In one general aspect, the present invention provides an intramedullary nail for insertion within an intramedullary canal of a long bone and fixing a fracture in the long bone. The nail is especially suitable for adolescent or preadolescent aged children, however, the nail may be useful in other orthopedic applications as well. The nail generally comprises an elongate member having a longitudinal axis, a proximal end section, a distal end section and a solid central section extending between the proximal and distal end sections. The proximal and distal end sections respectively have fastener receiving areas of greater cross sectional dimensions than the central section. The fastener receiving areas each include at least one hole extending transverse to the longitudinal axis of the elongate member for receiving a cross fastener adapted to secure to the bone on opposite sides of the elongate member. The proximal and distal end sections provide rigid anchoring locations relative to the central section and the central section provides flexibility to promote healing of the fracture.
 In the preferred embodiment, the central section of the elongate member is curved in the sagital plane to generally follow the curvature of a femur. The proximal and distal end sections are bent out of this plane and form acute angles with respect to the sagital plane. The proximal and distal end sections are each bent laterally to one side of the central section. The side to which the proximal and distal end sections are bent depends on whether the nail will be used in a right or left femur and also allows easier insertions across the fracture. The bend of the distal end section allows for easier insertion of the nail from an insertion point extending through the greater trochanter of the femur. The bend of the proximal end section ensures that the proximal tip is presented directly at the insertion point after fixation so that it may be easily accessed for removal purposes upon healing of the bone.
 In general, a method of fixing a fracture in a long bone of a patient, in accordance with the invention, includes providing an elongate member having a solid central section with a cross sectional dimension and having proximal and distal fastener receiving areas of increased cross sectional dimension relative to the cross sectional dimension of the central section. The fastener receiving areas each have at least one hole extending transverse to a longitudinal axis of the elongate member. The method involves inserting the elongate member into the intramedullary canal of the long bone through an insertion point and across the fracture and inserting cross fasteners through each of the holes and into the bone on opposite sides of the elongate member to fix the fracture of the long bone against rotational and lengthwise movements.
 The bone nail and method of this invention allow the surgeon to better avoid the critical arterial blood supply to the femoral head which crosses at the piriformis fossa, i.e., the traditional point of entry for an adult nail. Instead the entry point is on the greater trochanter, a location distinctly lateral of the critical region of the piriformis fossa. The very vulnerable growth plate between the greater trochanter and the femoral neck is also avoided using the nail and entry point in accordance with this invention. Another unique feature of the invention is the ability of the bone nail to be flexible, yet custom bent to match the exact geometry of the proximal femur, while also allowing interlocking with cross fasteners. In general, the preferred inventive nail provides interlockability, a relatively small solid cross section to provide flexure along at least the majority of the length of the nail, and malleability to allow custom bending especially at the proximal end.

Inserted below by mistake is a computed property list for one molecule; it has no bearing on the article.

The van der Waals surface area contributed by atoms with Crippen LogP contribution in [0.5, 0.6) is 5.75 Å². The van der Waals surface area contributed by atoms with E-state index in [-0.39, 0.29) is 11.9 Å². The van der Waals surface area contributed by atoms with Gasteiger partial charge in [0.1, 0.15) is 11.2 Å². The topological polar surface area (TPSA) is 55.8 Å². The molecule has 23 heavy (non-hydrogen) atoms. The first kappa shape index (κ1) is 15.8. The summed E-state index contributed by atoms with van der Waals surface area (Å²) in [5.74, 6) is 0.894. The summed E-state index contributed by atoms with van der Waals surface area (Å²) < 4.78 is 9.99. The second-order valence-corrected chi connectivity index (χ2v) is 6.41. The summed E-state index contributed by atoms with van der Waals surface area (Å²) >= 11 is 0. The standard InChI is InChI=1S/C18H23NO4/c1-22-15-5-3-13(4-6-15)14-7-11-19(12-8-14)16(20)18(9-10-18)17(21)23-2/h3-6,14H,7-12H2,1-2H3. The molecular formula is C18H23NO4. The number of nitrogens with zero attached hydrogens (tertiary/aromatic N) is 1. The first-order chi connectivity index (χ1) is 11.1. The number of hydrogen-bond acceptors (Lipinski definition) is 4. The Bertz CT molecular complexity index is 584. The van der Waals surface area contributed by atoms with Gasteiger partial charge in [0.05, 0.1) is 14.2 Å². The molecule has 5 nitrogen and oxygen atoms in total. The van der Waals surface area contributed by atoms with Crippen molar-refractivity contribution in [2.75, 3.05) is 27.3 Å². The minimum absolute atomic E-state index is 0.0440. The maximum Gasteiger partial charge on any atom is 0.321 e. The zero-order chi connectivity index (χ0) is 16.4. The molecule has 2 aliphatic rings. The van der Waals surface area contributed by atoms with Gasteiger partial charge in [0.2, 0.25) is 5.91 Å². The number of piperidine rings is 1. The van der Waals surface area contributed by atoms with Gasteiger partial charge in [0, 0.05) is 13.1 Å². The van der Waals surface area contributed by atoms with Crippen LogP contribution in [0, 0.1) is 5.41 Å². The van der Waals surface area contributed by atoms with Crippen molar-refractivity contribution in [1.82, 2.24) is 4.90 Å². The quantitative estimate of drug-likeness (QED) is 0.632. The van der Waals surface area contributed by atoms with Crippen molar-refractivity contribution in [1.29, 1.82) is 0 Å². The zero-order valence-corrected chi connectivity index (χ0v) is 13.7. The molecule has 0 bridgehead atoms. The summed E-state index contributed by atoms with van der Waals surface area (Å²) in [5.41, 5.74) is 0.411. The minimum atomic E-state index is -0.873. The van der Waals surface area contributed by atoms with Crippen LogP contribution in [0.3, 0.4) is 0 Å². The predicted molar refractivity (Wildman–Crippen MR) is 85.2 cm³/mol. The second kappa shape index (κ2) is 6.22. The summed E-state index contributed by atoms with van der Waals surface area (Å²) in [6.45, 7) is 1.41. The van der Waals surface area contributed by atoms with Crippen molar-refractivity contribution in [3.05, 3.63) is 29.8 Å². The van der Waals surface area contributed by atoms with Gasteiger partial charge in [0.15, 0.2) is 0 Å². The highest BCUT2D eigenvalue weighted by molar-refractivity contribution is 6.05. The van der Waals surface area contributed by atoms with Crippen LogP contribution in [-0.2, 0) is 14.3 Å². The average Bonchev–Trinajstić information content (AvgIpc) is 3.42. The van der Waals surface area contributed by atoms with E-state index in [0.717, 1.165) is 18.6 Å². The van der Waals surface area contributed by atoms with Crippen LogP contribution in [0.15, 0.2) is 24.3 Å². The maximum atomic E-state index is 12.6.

The features that characterize the invention, both as to organization and method of operation, together with further objects, features and advantages thereof, will be better understood from the following written description taken in conjunction with the accompanying drawings. It is to be expressly understood that the drawings and detailed description thereof are for the purpose of illustration and description and is not intended as a definition of the limits of the invention. These and other objects attained, and advantages offered, by the present invention will become more fully apparent as the description that now follows is read in conjunction with the accompanying drawings.
FIG. 1 is a perspective view of a portion of a femur including the femoral head and the greater and lesser trocantic regions.
FIG. 2 is a side elevational view of an intramedullary nail of the present invention shown in the anterior-posterior plane.
FIG. 3 is an elevational view of the nail shown in FIG. 2, but illustrating proximal and distal bends.
FIG. 4 is an elevational view of the nail shown in FIG. 3, but rotated 90°.
FIG. 5 is a schematic view of the step of initially inserting the bone nail of FIGS. 3 and 4 into a femur.
FIG. 6 is a schematic view similar to FIG. 5, but illustrating the nail further inserted across the bone fracture.
FIG. 7 illustrates a drill rig and fastener inserting rig being used to cross fastened the nail after full insertion.
FIG. 8 is a schematic illustration of the fully inserted and cross fastened bone nail.
FIG. 8A is a fragmented, partially sectioned view of the distal end section of the bone nail and the cross fastener of the present invention.
FIG. 9 is an elevational view showing one illustrative bending device being used to bend the proximal end section of the bone nail.
FIG. 10 is an elevational schematic view of another embodiment bone nail according to the present invention fully inserted in the femur.
FIG. 11 is an enlarged view of the distal end portion of the nail of FIG. 10.
FIG. 12 is a sectional view taken through line 12-12 of FIG. 10.
FIG. 13 is an elevational schematic view of a further embodiment bone nail according to the present invention fully inserted in the femur.
FIG. 14 is an elevational schematic view of yet another embodiment bone nail according to the present invention fully inserted in the femur.